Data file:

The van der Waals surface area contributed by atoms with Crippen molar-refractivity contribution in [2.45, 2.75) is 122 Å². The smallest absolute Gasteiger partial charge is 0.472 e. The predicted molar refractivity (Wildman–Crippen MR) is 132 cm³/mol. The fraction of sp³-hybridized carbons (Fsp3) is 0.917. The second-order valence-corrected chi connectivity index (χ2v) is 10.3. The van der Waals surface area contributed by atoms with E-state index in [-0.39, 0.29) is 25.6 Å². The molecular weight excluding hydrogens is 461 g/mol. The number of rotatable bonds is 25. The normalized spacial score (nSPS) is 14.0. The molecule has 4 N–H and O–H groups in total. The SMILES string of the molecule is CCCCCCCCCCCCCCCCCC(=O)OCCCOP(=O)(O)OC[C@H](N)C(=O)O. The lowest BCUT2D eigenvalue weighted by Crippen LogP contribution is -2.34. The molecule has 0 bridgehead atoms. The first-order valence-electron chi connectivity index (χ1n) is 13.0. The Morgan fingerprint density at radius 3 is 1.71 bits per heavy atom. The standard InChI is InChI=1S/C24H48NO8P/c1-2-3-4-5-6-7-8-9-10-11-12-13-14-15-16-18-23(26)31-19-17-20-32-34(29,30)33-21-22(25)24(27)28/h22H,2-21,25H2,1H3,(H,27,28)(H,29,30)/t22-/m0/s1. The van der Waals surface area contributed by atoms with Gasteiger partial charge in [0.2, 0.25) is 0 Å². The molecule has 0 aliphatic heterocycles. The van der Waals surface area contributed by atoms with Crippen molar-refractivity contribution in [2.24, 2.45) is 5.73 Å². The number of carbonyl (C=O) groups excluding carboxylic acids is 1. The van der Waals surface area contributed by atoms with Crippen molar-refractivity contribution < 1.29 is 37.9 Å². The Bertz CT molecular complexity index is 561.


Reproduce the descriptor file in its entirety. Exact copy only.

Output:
The van der Waals surface area contributed by atoms with Crippen molar-refractivity contribution in [2.45, 2.75) is 122 Å². The smallest absolute Gasteiger partial charge is 0.472 e. The predicted molar refractivity (Wildman–Crippen MR) is 132 cm³/mol. The fraction of sp³-hybridized carbons (Fsp3) is 0.917. The second-order valence-corrected chi connectivity index (χ2v) is 10.3. The van der Waals surface area contributed by atoms with E-state index in [-0.39, 0.29) is 25.6 Å². The molecular weight excluding hydrogens is 461 g/mol. The number of rotatable bonds is 25. The normalized spacial score (nSPS) is 14.0. The molecule has 4 N–H and O–H groups in total. The SMILES string of the molecule is CCCCCCCCCCCCCCCCCC(=O)OCCCOP(=O)(O)OC[C@H](N)C(=O)O. The lowest BCUT2D eigenvalue weighted by Crippen LogP contribution is -2.34. The molecule has 0 bridgehead atoms. The first-order valence-electron chi connectivity index (χ1n) is 13.0. The Morgan fingerprint density at radius 3 is 1.71 bits per heavy atom. The standard InChI is InChI=1S/C24H48NO8P/c1-2-3-4-5-6-7-8-9-10-11-12-13-14-15-16-18-23(26)31-19-17-20-32-34(29,30)33-21-22(25)24(27)28/h22H,2-21,25H2,1H3,(H,27,28)(H,29,30)/t22-/m0/s1. The van der Waals surface area contributed by atoms with Gasteiger partial charge in [0.2, 0.25) is 0 Å². The molecule has 0 aliphatic heterocycles. The van der Waals surface area contributed by atoms with Crippen molar-refractivity contribution in [2.24, 2.45) is 5.73 Å². The number of carbonyl (C=O) groups excluding carboxylic acids is 1. The van der Waals surface area contributed by atoms with Crippen molar-refractivity contribution < 1.29 is 37.9 Å². The Bertz CT molecular complexity index is 561.